Environmental NGO The SeaCleaners is getting ready to test the waters this spring in Indonesia with its brand new plastic collecting boat Mobula 8. The boat will cruise the rivers of Bali, swallowing up large plastic debris as well as microplastics along the way.
“We will clean up the rivers, coastal areas and mangroves, where the plastic is more dense and is still easier to collect, as long as it is not too damaged by UV rays or sea salt and has value in circular economy loops,” said Elise d'Epenoux, head of international communications for The SeaCleaners which is partly based in Geneva.
The nine-metre boat, which was finished last spring, will gather the trash, to be sorted onboard and then handed to local associations ashore, such as the waste recycling trade association APSI.
One of the top contributors to plastic pollution, Indonesia produces around 7.8 million tons of plastic debris every year, of which 346,500 tons end up in the ocean, according to a report by the World Bank. The country has pledged to reduce its waste by 70 per cent by 2025 and Mobula 8 is part of those efforts.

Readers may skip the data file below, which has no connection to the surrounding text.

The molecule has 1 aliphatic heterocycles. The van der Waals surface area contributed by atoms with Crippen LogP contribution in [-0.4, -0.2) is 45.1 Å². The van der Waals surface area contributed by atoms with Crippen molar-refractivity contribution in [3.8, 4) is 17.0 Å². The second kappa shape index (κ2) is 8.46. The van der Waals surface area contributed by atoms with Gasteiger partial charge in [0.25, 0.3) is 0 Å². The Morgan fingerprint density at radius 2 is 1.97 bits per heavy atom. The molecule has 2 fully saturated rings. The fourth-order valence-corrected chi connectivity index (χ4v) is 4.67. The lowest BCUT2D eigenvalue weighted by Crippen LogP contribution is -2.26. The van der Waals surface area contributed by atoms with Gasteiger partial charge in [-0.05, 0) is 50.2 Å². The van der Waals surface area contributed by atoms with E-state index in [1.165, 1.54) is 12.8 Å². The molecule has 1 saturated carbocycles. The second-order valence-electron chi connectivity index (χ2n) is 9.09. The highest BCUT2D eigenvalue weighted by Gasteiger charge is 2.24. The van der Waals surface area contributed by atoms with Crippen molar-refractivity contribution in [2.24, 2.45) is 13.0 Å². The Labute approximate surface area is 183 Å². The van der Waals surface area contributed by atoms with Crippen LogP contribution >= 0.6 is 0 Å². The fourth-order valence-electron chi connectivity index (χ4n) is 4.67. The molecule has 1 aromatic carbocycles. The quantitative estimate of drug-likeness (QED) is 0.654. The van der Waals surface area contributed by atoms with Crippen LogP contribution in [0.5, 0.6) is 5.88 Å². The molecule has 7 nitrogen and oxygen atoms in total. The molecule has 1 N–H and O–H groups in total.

Cleaning the ocean one plastic bit at a time
As public awareness around plastic pollution grows, clean-up initiatives are also becoming increasingly popular. Roughly four million tonnes of plastics pour into the oceans every year.
Scientists have found that plastics pose a threat to 88 per cent of marine species, from turtles and dolphins that choke on plastic bags, to the microscopic phytoplankton in the arctic ingesting nanoplastics, according to a recent report by the World Wide Fund for Nature (WWF).
“This boat is meant to be an ambassador ship, a demonstration of what is possible to build today to clean up oceans,” d’Epenoux told Geneva Solutions. “We want to inspire states and companies to build hundreds of Manta and Mobula boats.”
Bali is just the first stop for The SeaCleaners. Other governments in the region including Sri Lanka, Thailand and Cambodia have already shown interest in the project.
But ridding the ocean of its plastic problem is trickier than it sounds. “People that want to clean up the ocean don’t realise how vast and deep it is,” said Joao Sousa, senior programme officer of marine plastics at the International Union for the Conservation of Nature (IUCN).